A funeral for my Tia MaryLou brought me back to Moses Lake for a few days. I remain very close to her family, and it was important for me to do my best to make it up to her funeral. The funeral was Tuesday, and Monday was the viewing… So that meant if I took off Saturday after work to arrive late in Moses Lake, I could dedicate Sunday entirely to fly fishing: it’s what Tia MaryLou would have wanted…
I arrived at Rocky Ford Creek early Sunday morning, and geared up in record time. With only a few hours to fish, I ran to the creek, geared up for heavy streamer fishing, then stopped in my tracks when I saw rising fish everywhere. I looked at my 0X leader and realized it would be faster if I just went back to the car and rerigged to a 9 foot 6X leader for dry fly fishing. I quickly tied on a suspended midge and hooked into the smallest fish I have ever caught at Rocky Ford.
Rising fish were everywhere, but this time I selected a larger fish to cast to. My fly hit the water like a feather, and I watched as it floated right over the fish. A large disturbance around my fly told me that the large fish looked, then refused it. “Oh, come on fish”, I whispered to myself, as my fly drifted past another fish. Another obvious refusal got me fired up, and after a third, I ripped my fly away from the water. The only thing I could think of was that the first little fish I caught told the other fish not to eat my fly… I re-dressed my suspended midge and casted it back out there. This time as soon as it hit the water, a fish nailed it.
“There we go!” I said, and brought in a nice fish. I unhooked it and brought my camera down for a picture, but the fish bucked my hand off its tail leaving me with a splashy release shot.
An hour had passed, leaving me with two fish to the net and a few more lost while bringing them in. I really wanted to get some streamer fishing in, and with the fish not rising anymore I changed my outfit for streamer fishing.
I launched my streamer out as far as I could manage, and it was hit immediately. The sudden jolt of the fish tore line away from my hands and was peeling line from my reel as it made a run for it. I got its head turned, but the fish didn’t give up that easy. The fish went for another run, shedding line from my reel again before it tuckered out and came in.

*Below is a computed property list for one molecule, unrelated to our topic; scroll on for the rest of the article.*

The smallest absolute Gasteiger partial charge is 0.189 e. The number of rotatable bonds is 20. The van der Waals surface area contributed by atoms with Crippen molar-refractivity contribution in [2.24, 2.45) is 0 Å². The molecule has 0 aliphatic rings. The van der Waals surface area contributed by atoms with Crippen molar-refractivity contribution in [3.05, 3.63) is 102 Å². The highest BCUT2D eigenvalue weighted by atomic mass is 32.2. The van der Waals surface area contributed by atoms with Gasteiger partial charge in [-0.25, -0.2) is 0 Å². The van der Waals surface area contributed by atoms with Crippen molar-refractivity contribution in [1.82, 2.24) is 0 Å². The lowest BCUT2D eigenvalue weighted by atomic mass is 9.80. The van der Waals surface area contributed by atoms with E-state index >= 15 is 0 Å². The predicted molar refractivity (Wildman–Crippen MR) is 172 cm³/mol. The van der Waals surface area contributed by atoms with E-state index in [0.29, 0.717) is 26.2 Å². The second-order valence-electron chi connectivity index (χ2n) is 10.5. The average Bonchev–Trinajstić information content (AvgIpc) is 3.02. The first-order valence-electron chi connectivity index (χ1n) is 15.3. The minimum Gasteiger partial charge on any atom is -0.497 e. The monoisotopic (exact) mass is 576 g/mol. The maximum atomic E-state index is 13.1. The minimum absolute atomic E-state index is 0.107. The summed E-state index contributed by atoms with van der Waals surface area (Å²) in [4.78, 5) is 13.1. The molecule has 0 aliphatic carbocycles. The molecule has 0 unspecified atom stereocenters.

The fish kicked away quickly, and I was up and casting again without hesitation. A flash of chrome and a bump let me know the fish were still interested in my dalai lama. I casted in every direction, searching for the fish that had just swiped at my fly, but I couldn’t find it. I took a few steps downstream and got into position to launch my fly out again. I stripped in my fly, and saw the unmistakable wake of a large fish charging at my fly. This tends to be to the typical approach from fish at Rocky Ford Creek, and it never gets old. The fish slammed my fly like it was mad at the world, and put up a nice fight before I netted yet another nice fish.
I went back to working the water with a streamer after letting my fish go, but found none. I decided to make my way downstream to try out different spots on the creek.
The wind had picked up significantly, as I casted over my left shoulder to avoid a gust blowing my fly into the back of my head. I searched and searched the different openings to the creek with no luck. An hour of searching brought me nothing, so I headed back to where I had hooked into my last fish.
I had twenty minutes left to fish before I needed to head back, and all I wanted was one more fish. Nothing had taken my streamer for quite some time, so I resorted to the old Rocky Ford standby: sight nymphing. Standing on top of the small walking bridge, I saw a nice fish that would definitely make a great last catch.
I tapered my leader down to 5X tipped and tied on a size 20 crystal baetis nymph. The water is so clear, that even a size 20 nymph can be seen as it sinks to the depth of the fish. I watched as the fish caught sight of my nymph, turned towards it, and ate it!
The bigger fish at Rocky Ford like to come to the surface and roll over and over, trying to spit your hook. This fish was no different; the thrashing of the fish meant I could lose it, but its attempt to free itself failed. I applied pressure, but the fish would have none of it. Again it came up to thrash and roll, and again the thought of losing the fish pierced my mind. That last attempt to get away tired the fish for just a second, and that was all the time I needed to hoist the fish into my net.
I personally enjoy being able to say I caught a fish on my last cast on any river, especially a place I only get to fish once or twice a year. My fish shook away hard, forcing me to release it. I was happy with my last fish, and was now ready to go home, ten minutes early no less. It’s true, I do have all day to fish today, but it will not all be at Rocky Ford Creek. I had to get going because by buddy, Tyler Steffens, was able to clear a day to take Gracy and I out for a few hours to float the Yakima River.
“There were a few fish taking salmon flies, Erik! It will be like throwing baby birds!” Tyler told me the previous night, with enthusiasm. That bit of information made it easy to leave Rocky Ford Creek and make the drive up to Ellensburg to fish the Yakima River.